First we have the ever popular toothbrushing. With toddlers/preschoolers, it always becomes an olympic event. Very rarely do they hold still, remember to spit and not swallow, keep their curious tongues out of the way, and to look in our general direction so we can try to see what we are doing!
Second most popular would be hairbrushing. As most of you may have noticed in pictures, my children have buzz cuts. We have found it is a cheap, (I do them myself) and easy way to maintain cleanliness. Especially with my children. I've been known to call them "full body eaters". They really could be hosed down after each meal. Regardless of his lack of comb-able hair, Ethan does like to take my hair pick and try to brush his hair. I think he likes the feel of the pick against his skull!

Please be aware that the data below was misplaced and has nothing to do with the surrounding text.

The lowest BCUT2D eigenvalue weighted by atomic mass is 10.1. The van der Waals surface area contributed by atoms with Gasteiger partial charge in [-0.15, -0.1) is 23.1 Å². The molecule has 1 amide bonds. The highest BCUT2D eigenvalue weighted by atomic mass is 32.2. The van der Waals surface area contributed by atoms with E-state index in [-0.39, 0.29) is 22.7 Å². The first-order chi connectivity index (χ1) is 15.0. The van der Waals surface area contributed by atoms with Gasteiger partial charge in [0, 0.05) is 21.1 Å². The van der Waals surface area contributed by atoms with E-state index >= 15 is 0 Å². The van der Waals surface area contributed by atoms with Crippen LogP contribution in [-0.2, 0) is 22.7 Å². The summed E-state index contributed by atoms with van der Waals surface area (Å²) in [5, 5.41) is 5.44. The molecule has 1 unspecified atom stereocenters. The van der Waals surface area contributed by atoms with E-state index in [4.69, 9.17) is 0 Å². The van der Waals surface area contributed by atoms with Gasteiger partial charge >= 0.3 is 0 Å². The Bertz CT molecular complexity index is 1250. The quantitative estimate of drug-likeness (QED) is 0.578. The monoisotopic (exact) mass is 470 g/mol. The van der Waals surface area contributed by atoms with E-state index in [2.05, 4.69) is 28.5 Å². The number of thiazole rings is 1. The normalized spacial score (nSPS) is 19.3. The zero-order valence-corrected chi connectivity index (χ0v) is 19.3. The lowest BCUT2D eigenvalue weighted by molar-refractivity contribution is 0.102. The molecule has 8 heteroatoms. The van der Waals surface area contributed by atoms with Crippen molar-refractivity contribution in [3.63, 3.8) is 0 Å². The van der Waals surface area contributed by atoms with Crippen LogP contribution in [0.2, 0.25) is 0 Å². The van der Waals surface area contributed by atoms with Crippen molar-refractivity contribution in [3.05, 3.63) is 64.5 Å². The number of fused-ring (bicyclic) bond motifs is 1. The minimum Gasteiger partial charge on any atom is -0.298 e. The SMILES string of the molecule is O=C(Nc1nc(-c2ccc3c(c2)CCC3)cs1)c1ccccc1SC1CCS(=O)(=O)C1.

Another favorite would be paintbrushing. Ethan would dip and paint with the little paint brushes all day long if I let him. Unfortunately, my house would then be all brown, (his favorite color so far) and the paper would be quite clean. He likes to express himself on other mediums, not just boring paper.
The form of brushing that I am now getting to isn't known by most people. It is used on children with SI Dysfunction as a way to give their muscles the input and stimulation they need, so that the child doesn't have to find another way to do it, which usually ends as a dysfunctional way.